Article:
Onward, to glory!
1: To Kill a Mockingbird by Harper Lee
Expectations: Great, a book about racism.
Reality: I was dragging my heels when it came to To Kill a Mockingbird. The little I’d heard about it sounded preachy and miserable, and the only reason I picked it up at all was because Go Set a Watchman was expected to come out soon. With a grumpy sigh, I rolled my eyes and started page one. And didn’t stop.
To Kill a Mockingbird is a beautiful, multifaceted story about a young girl growing up in Southern America, and learning how to face inequalities of all kinds. Yes, racism is a part of it, but the story doesn’t thump you over the head with its message. It’s a sweet story about lovable characters, written so perfectly you can hear Scout’s accent in every line of the text.
2: Dracula by Bram Stoker
Expectations: Oh my god this book is so slow.
Reality: When I first tried to read Dracula, I was bored. I knew next to nothing about the actual story, and gave up before I even finished reading Jonathan’s journal. Yep, the very first section of the book. Facepalm.
But when I picked it up a few years later, I was horrified at my younger self’s lack of taste. All right, it’s not an action-packed Buffy the Vampire Slayer kind of story (at least, not in the first half), but it’s a tense, eerie gothic story that kept me engaged all the way through. Definitely worth finishing!
3: World War Z by Max Brooks
Expectations: Oh goodie, another dumb zombie flick.
Reality: I know I bang on about this one a lot but seriously guys. Guys, seriously. Please read World War Z. Every zombie story I encountered before this books (including the flipping movie for this books) followed a formula I found boring the first time. But this? This is something else.
A zombie story written like a history book, Max Brooks completely broke my brain reading this. For the first time, zombies were scary. The fall of humanity was portrayed in such a way as to be completely believable, with everything from military involvement to political scuffles taken into consideration. It’s creepy, gory, and intelligent as hell. 10/10 Max Brooks, massive props to you for making me like zombies.
4: Do Androids Dream of Electric Sheep? by Philip K. Dick
Expectations: Ugh, this is going to be hard going.
Reality: I never used to read science fiction. I found it strangely hard to visualise, considering I come from a background of reading 99% fantasy. And when Do Androids Dream of Electric Sheep? showed up on my reading list for uni, I may have panicked a little. Expecting to struggle all the way through, I decided to read it first, and get it out of the way.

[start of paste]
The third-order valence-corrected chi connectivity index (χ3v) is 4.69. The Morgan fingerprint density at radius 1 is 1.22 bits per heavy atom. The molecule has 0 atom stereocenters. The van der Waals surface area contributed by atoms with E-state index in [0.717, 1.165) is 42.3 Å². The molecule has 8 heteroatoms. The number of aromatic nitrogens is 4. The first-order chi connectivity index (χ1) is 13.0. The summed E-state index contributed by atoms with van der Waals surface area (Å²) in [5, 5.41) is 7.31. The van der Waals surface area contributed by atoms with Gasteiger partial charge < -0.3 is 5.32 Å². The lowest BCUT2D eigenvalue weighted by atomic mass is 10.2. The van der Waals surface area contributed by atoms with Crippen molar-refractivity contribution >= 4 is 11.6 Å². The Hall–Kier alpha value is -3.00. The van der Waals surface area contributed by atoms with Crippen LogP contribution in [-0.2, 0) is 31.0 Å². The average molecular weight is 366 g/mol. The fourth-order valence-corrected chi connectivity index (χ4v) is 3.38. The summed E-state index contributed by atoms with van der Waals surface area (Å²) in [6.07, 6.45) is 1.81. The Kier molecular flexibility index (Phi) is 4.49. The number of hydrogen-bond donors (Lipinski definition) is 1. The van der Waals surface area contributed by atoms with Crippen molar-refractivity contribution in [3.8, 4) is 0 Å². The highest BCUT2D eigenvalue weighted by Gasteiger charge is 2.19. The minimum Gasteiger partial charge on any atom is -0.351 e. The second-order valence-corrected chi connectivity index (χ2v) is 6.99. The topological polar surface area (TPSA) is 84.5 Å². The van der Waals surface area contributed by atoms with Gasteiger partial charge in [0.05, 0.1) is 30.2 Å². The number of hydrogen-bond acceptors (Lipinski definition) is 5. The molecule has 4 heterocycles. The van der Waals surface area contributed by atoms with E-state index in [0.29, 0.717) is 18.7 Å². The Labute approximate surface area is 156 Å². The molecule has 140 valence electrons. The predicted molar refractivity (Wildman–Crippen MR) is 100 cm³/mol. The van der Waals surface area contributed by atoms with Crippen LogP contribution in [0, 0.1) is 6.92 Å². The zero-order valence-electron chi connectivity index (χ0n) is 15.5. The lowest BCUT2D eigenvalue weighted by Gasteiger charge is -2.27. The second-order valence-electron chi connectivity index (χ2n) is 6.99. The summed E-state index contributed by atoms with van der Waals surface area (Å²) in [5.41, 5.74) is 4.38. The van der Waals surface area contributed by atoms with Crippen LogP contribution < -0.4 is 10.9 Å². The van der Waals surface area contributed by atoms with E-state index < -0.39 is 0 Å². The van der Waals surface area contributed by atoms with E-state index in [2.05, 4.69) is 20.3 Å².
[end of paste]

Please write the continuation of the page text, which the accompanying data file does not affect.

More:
And I loved it. Philip K. Dick messes with your mind in the best possible way, using a story about near-apocalyptic Earth, extinct animals and psychopathic androids to make you question what it even means to be human. Could you pass a voigt-kamf test? Man, I after I finished this book, I didn’t even know anymore.
5: Jane Eyre by Charlotte Brontë
Expectations: Wuthering Heights, here we go again.
Reality: After reading Emily Brontë’s master work, I went into Jane Eyre highly sceptical. Sure, this wasn’t the same sister, but come on. They were bound to be as miserable and awful as each other, right?
Wrong. Unlike Wuthering Heights, Jane Eyre is a genuinely beautiful gothic love story. Jane is a wonderful character (perhaps even a little too perfect), and you desperately want her to succeed and have a happy ending. On top of that, the writing itself is beautiful–but very comfortable to read.
6: Harry Potter and the Philosopher’s Stone
Expectations: I never like anything popular, so it’s bound to be rubbish.
Reality: Oh my god, childhood me. You were wrong. So very, painfully wrong. In fairness, popular authors of the time included Jacquline Wilson and Michael Morpurgo, both of whom failed to enegage me. Even if Harry Potter was fantasy, its sheer popularity made me suspicious. I never liked popular stuff.
But of course, Harry Potter was actually incredible. I love those books, and they’ve stuck with me into adulthood. They’re a comfort and an inspiration, and I utterly adore them. I suppose I’m with the popular crowd after all.
So there we go, some positivity from me! Have you ever picked up a book you expected to be awful that surprised you with their brilliance? Are you shocked and appalled by my terrible taste? Let me know!